A Stronger IRS Helps Make Our Tax System Fairer For Families

As tax filing season begins, you may be wondering about recent efforts to strip the IRS of billions of dollars of funding. Last week, House Republicans voted to rescind the $80 billion in new IRS funding included in the Inflation Reduction Act of 2022. While this cut will not ultimately be enacted (the Democratically-controlled Senate will not pass the bill and President Biden has indicated he would veto it), it brings attention to the critical need for more – not reduced – IRS funding. Increased investment in the IRS is especially important for low to moderate-income households that are owed thousands of dollars in tax refunds, including the Child Tax Credit (CTC) and Earned Income Tax Credit (EITC).

Last year’s Inflation Reduction Act provided the IRS with much-needed funding to improve IRS customer service and increase tax enforcement efforts among wealthy and large corporate tax evaders. Chronically underfunded, the IRS has struggled with both. In her recent 2022 Annual Report to Congress, National Taxpayer Advocate Erin M. Collins noted that while Inflation Reduction Act funding is not a silver bullet, it represents a “critical opportunity to significantly improve its delivery of taxpayer services…”

Because the IRS was understaffed, millions of taxpayers waited months for their tax refunds during the last three years. In her report to Congress, the National Taxpayer Advocate put it plainly, “For the third year in a row, the IRS failed to meet its responsibility to pay timely refunds to millions of taxpayers.” While e-file returns were generally processed in a timely manner, taxpayers who submitted paper returns or whose e-file returns had been “suspended” (suspended returns require additional review by IRS staff) faced delays. In its December 2022 report, the Treasury Inspector General For Tax Administration found that despite improvements in the number of tax returns processed, the IRS will still have a backlog of millions of returns moving into the 2023 Filing Season. 

In addition, the vast majority of taxpayers hoping to speak with the IRS via phone in 2022 were unsuccessful. While a higher percentage of calls were answered in 2022 than 2021, only 13 percent of callers to the IRS in 2022 reached a telephone assistor. And hold times for callers actually increased six minutes to 29 minutes on average in 2022.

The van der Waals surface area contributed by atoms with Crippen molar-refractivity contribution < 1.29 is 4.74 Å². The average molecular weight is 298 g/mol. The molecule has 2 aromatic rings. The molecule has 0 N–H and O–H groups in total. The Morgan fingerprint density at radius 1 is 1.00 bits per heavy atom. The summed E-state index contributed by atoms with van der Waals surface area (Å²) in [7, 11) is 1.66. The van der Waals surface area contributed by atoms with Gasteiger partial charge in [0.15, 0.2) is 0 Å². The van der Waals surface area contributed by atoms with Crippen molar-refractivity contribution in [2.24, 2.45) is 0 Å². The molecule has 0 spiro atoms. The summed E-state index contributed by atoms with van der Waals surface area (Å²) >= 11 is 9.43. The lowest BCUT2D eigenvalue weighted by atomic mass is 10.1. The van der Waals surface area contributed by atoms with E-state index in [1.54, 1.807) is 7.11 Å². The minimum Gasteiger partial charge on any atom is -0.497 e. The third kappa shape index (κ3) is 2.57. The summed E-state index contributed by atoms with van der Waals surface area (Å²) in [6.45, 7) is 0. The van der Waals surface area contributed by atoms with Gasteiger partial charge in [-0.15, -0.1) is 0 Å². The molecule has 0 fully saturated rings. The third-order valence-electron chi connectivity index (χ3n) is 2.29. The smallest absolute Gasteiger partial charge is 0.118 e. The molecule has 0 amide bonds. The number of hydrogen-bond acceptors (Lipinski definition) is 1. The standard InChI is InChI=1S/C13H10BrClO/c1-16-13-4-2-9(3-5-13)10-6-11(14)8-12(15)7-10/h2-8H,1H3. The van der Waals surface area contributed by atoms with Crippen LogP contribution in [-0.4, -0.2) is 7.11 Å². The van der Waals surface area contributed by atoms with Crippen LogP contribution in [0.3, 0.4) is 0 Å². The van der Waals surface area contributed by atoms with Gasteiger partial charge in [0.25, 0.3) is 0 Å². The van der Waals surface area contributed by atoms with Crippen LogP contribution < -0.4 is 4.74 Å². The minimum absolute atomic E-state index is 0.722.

Not only have inadequate funding and the ongoing ramifications of the Covid pandemic eroded the IRS’s ability to provide acceptable service to taxpayers, they have hamstrung the agency’s capacity to collect taxes from wealthy individuals and corporate taxpayers. As Indivar Dutta-Gupta of the Center for Law and Social Policy & Gary Cunningham of Prosperity Now noted in a recent article, “Audit rates for the wealthiest individuals and large corporations have dropped sharply since 2010. Families with low incomes, especially families of color, are relatively easy and inexpensive to audit compared to the rich who can protect themselves with expensive legal services.” Indeed, Treasury Department spokesperson Ashley Schapitl noted that, “The I.R.S. audits nearly 80 percent fewer millionaires than a decade ago…” 

While some Republicans have painted a picture of an intrusive IRS using its expanded funding to go after ordinary Americans, it is wealthy individuals shirking their tax obligations who will feel the agency’s increased enforcement capacity. Low to middle-income families stand to benefit from these investments. Adequate IRS funding is critical to ensuring that families receive their tax credits, like the CTC and EITC, in a timely fashion. As community partners, you have likely helped families navigate challenges accessing their tax credits. Even once they file tax returns, families may struggle to receive the money they are owed because of various issues, including instances in which more than one person claims the same dependent. The IRS needs adequate funding to help taxpayers resolve these issues promptly. Only then can families get the money they are owed and use it to pay for food, housing, utilities, and other critical needs.